Actions & Recommendations: Salesforce’s best kept secret (Part 1)

person whispering a secret to another person

There’s a little known but really cool feature built-in to Salesforce, that you can use to guide your users through a series of steps, all while keeping track of their progress. It’s called “Actions & Recommendations, and you can find it in Setup. We came across this need when our sales leadership came to us asking for a sales process that is in Salesforce. Not just a bunch of checkboxes, not a separate doc. The goal: for required actions for each stage to be completed within Salesforce, and visible as a list of things to be done.

Path: A Good Start

screenshot of Path on the Opportunity. Lists some fields, and some guidance text for this stage.

We already have that with Path you say? Yes, the guidance that Path provides is great (specific fields that need attention, and a rich text area that can provide advice, links). You can make it somewhat dynamic by making different fields available at different stages. You can also customize the “Guidance for Success” text for each stage. And since it’s rich text, you can include pictures, links to docs, etc.

Actions & Recommendations: Level Up!

Screenshot of Actions & Recommendations component, which shows a list of actions items to be completed.

This component provides the ultimate in customization! Instead of only having access to fields on this object, it has users go through Quick Actions and Flows, giving you access to whatever a screen flow can access. As you complete the action, it keeps track by checking off your progress as you go. Lists of actions that can be taken right there, in Salesforce. As you do them, they are checked off as completed.

How to Set it Up?

Sounds great!  This feature is not well documented, but it’s easy to use.

  1. Create Flows and Quick Actions that you want your users to complete.
  2. Navigate to “Actions & Recommendations” in Setup, and click “New Deployment”
    1. select the Object that this series of actions relate to
    2. select Channel Defaults- this is the weird part. This was clearly first designed for Service Cloud. Just go to the Default tab, and drag relevant actions to be pinned at the top of the list, Bottom of the list, or just leave as unpinned (will appear in the middle).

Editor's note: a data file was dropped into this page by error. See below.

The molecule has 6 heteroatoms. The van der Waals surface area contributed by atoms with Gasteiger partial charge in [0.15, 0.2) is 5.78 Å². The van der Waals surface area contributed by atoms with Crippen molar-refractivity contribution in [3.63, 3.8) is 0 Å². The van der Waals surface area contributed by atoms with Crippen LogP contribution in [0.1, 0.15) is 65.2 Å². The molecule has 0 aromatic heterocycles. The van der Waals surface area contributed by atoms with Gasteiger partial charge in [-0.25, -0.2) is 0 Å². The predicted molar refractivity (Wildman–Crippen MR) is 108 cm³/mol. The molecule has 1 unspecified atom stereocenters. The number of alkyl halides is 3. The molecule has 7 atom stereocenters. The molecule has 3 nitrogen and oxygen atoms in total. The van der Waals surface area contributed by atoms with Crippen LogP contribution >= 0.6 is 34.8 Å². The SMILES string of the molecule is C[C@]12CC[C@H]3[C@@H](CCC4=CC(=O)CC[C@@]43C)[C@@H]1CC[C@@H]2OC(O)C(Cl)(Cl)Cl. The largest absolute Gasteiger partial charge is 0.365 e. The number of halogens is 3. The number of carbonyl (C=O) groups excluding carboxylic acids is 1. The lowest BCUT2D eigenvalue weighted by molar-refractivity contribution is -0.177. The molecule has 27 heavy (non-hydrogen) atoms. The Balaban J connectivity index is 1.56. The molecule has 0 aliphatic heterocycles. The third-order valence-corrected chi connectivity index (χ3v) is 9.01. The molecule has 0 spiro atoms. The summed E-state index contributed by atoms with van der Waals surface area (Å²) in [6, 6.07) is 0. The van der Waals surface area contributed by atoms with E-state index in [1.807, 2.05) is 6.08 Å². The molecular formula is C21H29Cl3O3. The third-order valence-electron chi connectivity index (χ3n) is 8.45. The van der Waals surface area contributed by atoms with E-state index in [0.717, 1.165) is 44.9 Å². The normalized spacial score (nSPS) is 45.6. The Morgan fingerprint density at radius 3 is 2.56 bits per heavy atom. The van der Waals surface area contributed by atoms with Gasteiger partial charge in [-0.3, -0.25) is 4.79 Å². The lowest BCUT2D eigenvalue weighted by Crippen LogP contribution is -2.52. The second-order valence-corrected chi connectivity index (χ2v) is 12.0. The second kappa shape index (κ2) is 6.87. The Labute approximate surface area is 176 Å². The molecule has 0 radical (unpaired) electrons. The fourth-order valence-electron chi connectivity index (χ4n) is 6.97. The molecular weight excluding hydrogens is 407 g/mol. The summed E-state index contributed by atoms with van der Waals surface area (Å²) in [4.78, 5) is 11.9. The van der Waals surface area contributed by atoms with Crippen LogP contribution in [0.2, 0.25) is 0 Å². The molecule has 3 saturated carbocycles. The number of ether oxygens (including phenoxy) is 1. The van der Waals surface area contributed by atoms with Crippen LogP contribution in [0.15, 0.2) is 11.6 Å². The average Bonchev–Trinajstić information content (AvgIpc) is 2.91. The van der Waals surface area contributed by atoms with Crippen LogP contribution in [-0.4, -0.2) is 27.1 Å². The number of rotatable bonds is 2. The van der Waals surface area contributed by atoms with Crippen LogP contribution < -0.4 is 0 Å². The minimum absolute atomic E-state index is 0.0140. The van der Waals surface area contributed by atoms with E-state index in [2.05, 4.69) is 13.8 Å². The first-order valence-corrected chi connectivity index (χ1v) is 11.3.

3. in the next window, check off which actions should be available to the user to manually add to their list. This is also useful if a user needs to complete an action again.
  3. Navigate to the page where you want your Actions & Recommendations to show up, edit the page, and add the “Actions & Recommendations” lightning component to the page.

Use

How do your users use it? When they click each button, they are launching the Quick Action or Flow. Once they are done with the Flow or Quick Action, that item will be marked with a check. If they refresh the page, it will no longer be visible, but you can see that you completed it by clicking the History tab of that component.

Tips

  • If you want to tie any automation to the completion of an action, then have the action update a field on the record that can be referenced later. You can even add a date field to each one so that it records the date completed on the record itself.
  • If making and delivering all the Quick Actions and Flows is overwhelming, you can start by just creating those one at a time (and having users test them out by adding them to the Mobile & Lightning Actions section of the page layout). Then add the Actions & Recommendations component as the cherry on top- the way they are all organized and accessed in a more intelligent way!

 

I want to thank Fred Tchang in creating this great blog on a cool feature that is seldom used. Feel free to post your comments below or email me at buyan@eigenx.com or contact Fred with his contact information below.

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Fred Tchang

Author: Fred Tchang

I am a Salesforce Administrator, working in a B2B software company serving manufacturers. Working with people to achieve more through technology is what energizes me. I feel lucky to have had a variety of roles, each of which has given me the skills needed to implement change.

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